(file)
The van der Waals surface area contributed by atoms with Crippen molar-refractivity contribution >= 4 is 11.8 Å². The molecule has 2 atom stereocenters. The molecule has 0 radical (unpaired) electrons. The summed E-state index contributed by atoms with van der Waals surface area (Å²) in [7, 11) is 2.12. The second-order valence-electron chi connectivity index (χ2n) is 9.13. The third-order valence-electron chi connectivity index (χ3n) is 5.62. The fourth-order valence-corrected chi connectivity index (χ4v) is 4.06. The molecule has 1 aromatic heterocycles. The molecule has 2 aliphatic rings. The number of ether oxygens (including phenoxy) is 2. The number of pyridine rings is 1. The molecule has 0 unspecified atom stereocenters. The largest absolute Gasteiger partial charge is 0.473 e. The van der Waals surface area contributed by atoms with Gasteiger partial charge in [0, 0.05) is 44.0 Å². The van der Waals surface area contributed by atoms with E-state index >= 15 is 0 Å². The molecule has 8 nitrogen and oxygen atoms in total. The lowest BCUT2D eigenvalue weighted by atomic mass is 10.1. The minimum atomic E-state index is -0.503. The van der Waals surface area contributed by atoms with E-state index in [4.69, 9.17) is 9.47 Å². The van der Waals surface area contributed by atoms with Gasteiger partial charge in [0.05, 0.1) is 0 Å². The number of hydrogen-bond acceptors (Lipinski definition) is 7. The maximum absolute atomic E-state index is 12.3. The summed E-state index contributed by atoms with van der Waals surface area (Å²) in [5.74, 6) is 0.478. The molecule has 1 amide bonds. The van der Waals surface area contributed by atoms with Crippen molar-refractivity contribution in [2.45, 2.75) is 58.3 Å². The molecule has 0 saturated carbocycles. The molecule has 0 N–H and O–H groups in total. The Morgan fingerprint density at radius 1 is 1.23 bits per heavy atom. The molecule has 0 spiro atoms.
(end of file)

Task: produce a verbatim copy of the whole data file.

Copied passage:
The van der Waals surface area contributed by atoms with Crippen molar-refractivity contribution >= 4 is 11.8 Å². The molecule has 2 atom stereocenters. The molecule has 0 radical (unpaired) electrons. The summed E-state index contributed by atoms with van der Waals surface area (Å²) in [7, 11) is 2.12. The second-order valence-electron chi connectivity index (χ2n) is 9.13. The third-order valence-electron chi connectivity index (χ3n) is 5.62. The fourth-order valence-corrected chi connectivity index (χ4v) is 4.06. The molecule has 1 aromatic heterocycles. The molecule has 2 aliphatic rings. The number of ether oxygens (including phenoxy) is 2. The number of pyridine rings is 1. The molecule has 0 unspecified atom stereocenters. The largest absolute Gasteiger partial charge is 0.473 e. The van der Waals surface area contributed by atoms with Gasteiger partial charge in [0, 0.05) is 44.0 Å². The van der Waals surface area contributed by atoms with E-state index >= 15 is 0 Å². The molecule has 8 nitrogen and oxygen atoms in total. The lowest BCUT2D eigenvalue weighted by atomic mass is 10.1. The minimum atomic E-state index is -0.503. The van der Waals surface area contributed by atoms with E-state index in [4.69, 9.17) is 9.47 Å². The van der Waals surface area contributed by atoms with Gasteiger partial charge in [0.05, 0.1) is 0 Å². The number of hydrogen-bond acceptors (Lipinski definition) is 7. The maximum absolute atomic E-state index is 12.3. The summed E-state index contributed by atoms with van der Waals surface area (Å²) in [5.74, 6) is 0.478. The molecule has 1 amide bonds. The van der Waals surface area contributed by atoms with Crippen molar-refractivity contribution in [2.45, 2.75) is 58.3 Å². The molecule has 0 saturated carbocycles. The molecule has 0 N–H and O–H groups in total. The Morgan fingerprint density at radius 1 is 1.23 bits per heavy atom. The molecule has 0 spiro atoms.